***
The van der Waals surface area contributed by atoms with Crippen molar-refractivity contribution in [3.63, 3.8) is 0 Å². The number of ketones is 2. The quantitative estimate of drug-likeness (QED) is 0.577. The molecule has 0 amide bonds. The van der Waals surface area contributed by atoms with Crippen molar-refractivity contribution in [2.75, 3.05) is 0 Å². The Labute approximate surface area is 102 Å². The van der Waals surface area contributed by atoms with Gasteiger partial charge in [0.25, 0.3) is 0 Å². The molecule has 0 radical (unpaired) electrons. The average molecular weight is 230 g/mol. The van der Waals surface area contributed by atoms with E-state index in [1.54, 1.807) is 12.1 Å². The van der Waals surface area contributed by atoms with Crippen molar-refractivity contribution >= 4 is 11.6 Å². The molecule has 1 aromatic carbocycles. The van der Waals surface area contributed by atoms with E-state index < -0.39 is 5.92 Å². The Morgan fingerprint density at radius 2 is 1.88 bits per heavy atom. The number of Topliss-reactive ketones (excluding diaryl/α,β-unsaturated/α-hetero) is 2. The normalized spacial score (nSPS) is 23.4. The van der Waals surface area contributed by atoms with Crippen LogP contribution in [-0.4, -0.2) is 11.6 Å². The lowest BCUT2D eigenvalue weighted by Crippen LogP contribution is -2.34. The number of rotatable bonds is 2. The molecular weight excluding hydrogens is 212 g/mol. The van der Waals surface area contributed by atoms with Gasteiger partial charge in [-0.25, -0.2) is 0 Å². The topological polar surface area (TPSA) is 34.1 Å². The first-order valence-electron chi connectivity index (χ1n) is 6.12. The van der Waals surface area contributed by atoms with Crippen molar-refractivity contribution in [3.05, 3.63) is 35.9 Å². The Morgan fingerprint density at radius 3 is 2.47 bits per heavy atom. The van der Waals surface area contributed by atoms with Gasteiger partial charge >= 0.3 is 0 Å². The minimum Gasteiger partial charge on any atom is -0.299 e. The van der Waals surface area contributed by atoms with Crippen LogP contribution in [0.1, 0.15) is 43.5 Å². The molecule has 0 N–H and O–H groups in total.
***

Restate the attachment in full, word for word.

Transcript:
The van der Waals surface area contributed by atoms with Crippen molar-refractivity contribution in [3.63, 3.8) is 0 Å². The number of ketones is 2. The quantitative estimate of drug-likeness (QED) is 0.577. The molecule has 0 amide bonds. The van der Waals surface area contributed by atoms with Crippen molar-refractivity contribution in [2.75, 3.05) is 0 Å². The Labute approximate surface area is 102 Å². The van der Waals surface area contributed by atoms with Gasteiger partial charge in [0.25, 0.3) is 0 Å². The molecule has 0 radical (unpaired) electrons. The average molecular weight is 230 g/mol. The van der Waals surface area contributed by atoms with E-state index in [1.54, 1.807) is 12.1 Å². The van der Waals surface area contributed by atoms with Crippen molar-refractivity contribution >= 4 is 11.6 Å². The molecule has 1 aromatic carbocycles. The van der Waals surface area contributed by atoms with E-state index < -0.39 is 5.92 Å². The Morgan fingerprint density at radius 2 is 1.88 bits per heavy atom. The number of Topliss-reactive ketones (excluding diaryl/α,β-unsaturated/α-hetero) is 2. The normalized spacial score (nSPS) is 23.4. The van der Waals surface area contributed by atoms with Crippen LogP contribution in [-0.4, -0.2) is 11.6 Å². The lowest BCUT2D eigenvalue weighted by Crippen LogP contribution is -2.34. The number of rotatable bonds is 2. The molecular weight excluding hydrogens is 212 g/mol. The van der Waals surface area contributed by atoms with Gasteiger partial charge in [-0.25, -0.2) is 0 Å². The topological polar surface area (TPSA) is 34.1 Å². The first-order valence-electron chi connectivity index (χ1n) is 6.12. The van der Waals surface area contributed by atoms with Crippen molar-refractivity contribution in [3.05, 3.63) is 35.9 Å². The Morgan fingerprint density at radius 3 is 2.47 bits per heavy atom. The van der Waals surface area contributed by atoms with Gasteiger partial charge >= 0.3 is 0 Å². The minimum Gasteiger partial charge on any atom is -0.299 e. The van der Waals surface area contributed by atoms with Crippen LogP contribution in [0.1, 0.15) is 43.5 Å². The molecule has 0 N–H and O–H groups in total.